South Asian politicians and experts on Tuesday stressed the need for countries in the region to resolve conflicts for forging regional partnership to grant future generations a chance to live in peace.
‘We owe to our future generations not to pass on the baggage of our history onto their shoulders. Look ahead,’ Indian National Congress spokesperson ManishTewari MP said at a discussion in Dhaka. ‘Keep in mind the responsibility we have to the two billion people in our region, and give them opportunities we did not have.’
He said this on the second day of the three-day function styled Dhaka Global Dialogue on Indo-Pacific Strategy jointly organised by Observer Research Foundation of India and Bangladesh Institute of International and Strategic Studies.
Stressing the need for forging regional collaboration, British high commissioner Robert Chatterton Dickson said the countries must exercise ‘we leverage’ on the capabilities of regional partnerships while working globally. ‘Collaboration is the key.’
Countries irrespective of the regions should work together to face threats to the oceans, he said. ‘The response [to threats], in fact, has to be global as the oceans, by definition, are transnational.’
Ryosuke Hanada of Japan Institute of International Affairs said the South Asian countries would find it difficult to collaborate in future without resolving conflict with others in the region.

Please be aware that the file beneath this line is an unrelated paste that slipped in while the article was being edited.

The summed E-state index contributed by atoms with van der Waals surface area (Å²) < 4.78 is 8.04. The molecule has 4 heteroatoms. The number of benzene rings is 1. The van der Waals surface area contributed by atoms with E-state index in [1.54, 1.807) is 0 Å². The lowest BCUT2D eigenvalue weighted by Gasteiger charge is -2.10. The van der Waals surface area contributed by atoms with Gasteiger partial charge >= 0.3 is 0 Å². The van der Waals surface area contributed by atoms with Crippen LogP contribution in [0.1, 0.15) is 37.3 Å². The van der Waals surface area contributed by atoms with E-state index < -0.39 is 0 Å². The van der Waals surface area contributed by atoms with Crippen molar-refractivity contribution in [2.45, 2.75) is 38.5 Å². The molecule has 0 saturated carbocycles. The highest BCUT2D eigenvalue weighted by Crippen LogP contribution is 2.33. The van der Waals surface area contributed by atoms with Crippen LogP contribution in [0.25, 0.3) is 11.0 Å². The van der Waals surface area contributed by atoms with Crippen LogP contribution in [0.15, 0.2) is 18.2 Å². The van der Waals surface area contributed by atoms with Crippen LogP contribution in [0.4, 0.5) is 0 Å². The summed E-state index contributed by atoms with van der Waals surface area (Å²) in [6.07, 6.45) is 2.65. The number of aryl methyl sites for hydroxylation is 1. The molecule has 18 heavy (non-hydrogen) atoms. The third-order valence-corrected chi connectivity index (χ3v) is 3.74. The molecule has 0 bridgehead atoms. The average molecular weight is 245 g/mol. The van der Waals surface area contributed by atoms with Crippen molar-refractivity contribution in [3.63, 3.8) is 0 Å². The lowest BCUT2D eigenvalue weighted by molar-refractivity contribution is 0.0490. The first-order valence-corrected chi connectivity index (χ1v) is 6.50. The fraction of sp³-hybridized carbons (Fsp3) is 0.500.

A rules-based order would be indispensable in the Indo-Pacific region for small and medium-sized countries, he said. ‘It provides the due process for resolving conflict and other issues that arise.’
Climate expert Saleemul Huq urged for steps to protect the mangrove forest Sunderbans in Bangladesh and India and on collective data-driven solutions globally for containing flow of climate change induced displacement in future. Otherwise Bangladesh might see displacement of millions of people from the coastal areas to the cities in general, Dhaka in particular, he said.
As the fastest growing geographies of the world, state minister M Shahriar Alam said Bangladesh, India, Nepal and Myanmar must work together to grow.
Indian high commissioner Riva Ganguly Das said India’s connectivity with Bangladesh ‘is a game-changer and for both, it’s a win-win.’
‘Connectivity plays a very important role in our interaction with one of our most important neighbours, Bangladesh. This can be judged by the excitement that we have in our North Eastern states,’ she said.
BRAC executive director Asif Saleh said role of the NGOs like BRAC was changing with the emergence and application of technology in transferring benefit of development to the people in different areas, including health and hygiene.
Oxford University researcher Maliha Muzammil said energy was always political. ‘Today’s policy regimes are fossil fuel inclined—largely due to entrenched geopolitical interests.’
Jatiya Sangsad speaker Shirin Sharmin Chaudhury and state minister for energy and power Nasrul Hamid, among others, also spoke.
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